As Hurricane Katrina made landfall and tore through the Southern coastline with now-legendary ferocity, millions of Americans sat in front of their TVs with a familiar feeling of helplessness. “What can I do?” Many reached for their wallets; a few took to the road. S. Allen Counter, who was watching TV in far-away Stockholm, was one of the latter. The director of the Harvard Foundation grabbed the next flight home and started to organize relief efforts.
“I couldn’t sit and see those agonizing images and do nothing,” Counter said.
Once stateside, Counter, a neurophysiologist at Massachusetts General Hospital and Harvard Medical School, called Leon Tarver, president of Southern University, and Peter Dawson, head of Southern University’s health center, to find out how he could best proceed.
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Not surprisingly, health care providers and medical supplies were urgently needed. “They needed medicine – antibiotics, asthma medicine, and antidepressants,” Counter said.
Counter called colleagues at institutions around the Boston area, gathering supplies from several sources. The Harvard University Health Services pharmacy not only donated a large amount of medicine, but also appealed to the Cambridge Health Alliance to gather even more, Counter said. Boston Children’s Hospital donated pediatric medication, and the Massachusetts Eye and Ear Infirmary was also generous with much-needed medication.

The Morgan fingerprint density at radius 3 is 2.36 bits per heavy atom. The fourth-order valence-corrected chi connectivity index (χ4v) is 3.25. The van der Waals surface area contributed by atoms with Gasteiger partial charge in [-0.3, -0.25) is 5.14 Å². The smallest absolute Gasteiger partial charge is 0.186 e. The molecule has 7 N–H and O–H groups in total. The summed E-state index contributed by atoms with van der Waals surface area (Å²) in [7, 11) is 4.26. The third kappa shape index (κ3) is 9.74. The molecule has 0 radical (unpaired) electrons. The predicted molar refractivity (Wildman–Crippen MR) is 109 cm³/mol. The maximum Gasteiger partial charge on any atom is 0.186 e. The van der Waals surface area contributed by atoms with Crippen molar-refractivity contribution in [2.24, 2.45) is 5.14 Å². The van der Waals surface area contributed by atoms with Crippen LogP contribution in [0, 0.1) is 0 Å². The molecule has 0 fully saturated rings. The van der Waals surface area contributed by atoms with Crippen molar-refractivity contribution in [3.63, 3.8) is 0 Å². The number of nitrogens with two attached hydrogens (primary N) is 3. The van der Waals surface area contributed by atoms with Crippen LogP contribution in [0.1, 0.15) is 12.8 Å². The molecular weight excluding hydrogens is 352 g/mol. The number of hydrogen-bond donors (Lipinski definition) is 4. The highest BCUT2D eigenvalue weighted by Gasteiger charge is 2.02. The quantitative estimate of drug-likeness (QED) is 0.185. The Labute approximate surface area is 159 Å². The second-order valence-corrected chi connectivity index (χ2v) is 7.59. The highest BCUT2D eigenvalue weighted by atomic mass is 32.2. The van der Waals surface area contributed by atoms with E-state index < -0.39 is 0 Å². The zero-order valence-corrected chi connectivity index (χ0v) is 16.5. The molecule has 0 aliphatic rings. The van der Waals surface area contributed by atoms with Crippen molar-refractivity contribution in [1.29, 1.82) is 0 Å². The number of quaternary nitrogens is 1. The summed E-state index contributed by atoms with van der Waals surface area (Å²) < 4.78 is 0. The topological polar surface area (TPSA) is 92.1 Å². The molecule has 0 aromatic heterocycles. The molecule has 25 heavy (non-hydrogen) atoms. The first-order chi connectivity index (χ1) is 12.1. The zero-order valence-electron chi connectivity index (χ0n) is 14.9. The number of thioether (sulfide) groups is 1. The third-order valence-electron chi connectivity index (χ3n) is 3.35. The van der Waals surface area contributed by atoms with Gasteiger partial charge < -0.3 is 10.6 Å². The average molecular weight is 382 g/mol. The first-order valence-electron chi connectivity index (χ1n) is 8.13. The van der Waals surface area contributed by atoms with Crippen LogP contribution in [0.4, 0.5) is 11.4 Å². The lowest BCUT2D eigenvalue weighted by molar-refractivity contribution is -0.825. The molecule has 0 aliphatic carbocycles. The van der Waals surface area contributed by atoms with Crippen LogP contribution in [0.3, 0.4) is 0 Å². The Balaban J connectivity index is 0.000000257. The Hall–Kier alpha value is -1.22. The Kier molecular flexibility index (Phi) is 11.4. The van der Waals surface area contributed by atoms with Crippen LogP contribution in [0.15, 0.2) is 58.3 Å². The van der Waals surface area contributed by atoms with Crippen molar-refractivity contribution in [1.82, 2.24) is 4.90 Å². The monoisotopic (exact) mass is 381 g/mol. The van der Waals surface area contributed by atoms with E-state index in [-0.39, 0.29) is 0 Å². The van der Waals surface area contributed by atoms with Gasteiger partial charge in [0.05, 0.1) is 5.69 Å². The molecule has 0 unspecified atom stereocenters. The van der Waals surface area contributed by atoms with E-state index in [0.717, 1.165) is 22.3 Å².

Counter and his assistant Anthony Jacobs packed up 10 cases of supplies and readied them for shipment to New Orleans. With McLean Hospital’s Chief of Neurology Bruce Price ’72, Counter organized and coordinated a team of six health care providers. He also enlisted the help of four enthusiastic Harvard undergraduates – Nneka Eze ’07, Jennifer Green ’07, Elijah Hutchinson ’06, and Michael Nguyen ’08.
On the ground in Baton Rouge, Counter and colleagues met with State Sen. Lydia Jackson ’82 and former Louisiana Gov. Buddy Romer ’82, who arranged housing for the group. In four days, they provided medical services and supplies to serviced more than 1,000 people in five different evacuation centers.
“One of the most striking scenes I saw,” Counter said, “one you don’t see on television, was a sanctuary in a Baton Rouge church housing over 400 Vietnamese who were being cared for by one doctor who was also the priest. Few realize what a large Vietnamese population there is in New Orleans.
“Many of the Vietnamese people we saw could not speak English, so we were very pleased to have Michael Nguyen with us to serve as translator.”
The team not only provided these families with medicine and care, they also arranged to have Sean T. Brady ’89 of Credit Suisse First Boston pay the church’s electric bill.
– Robert Mitchell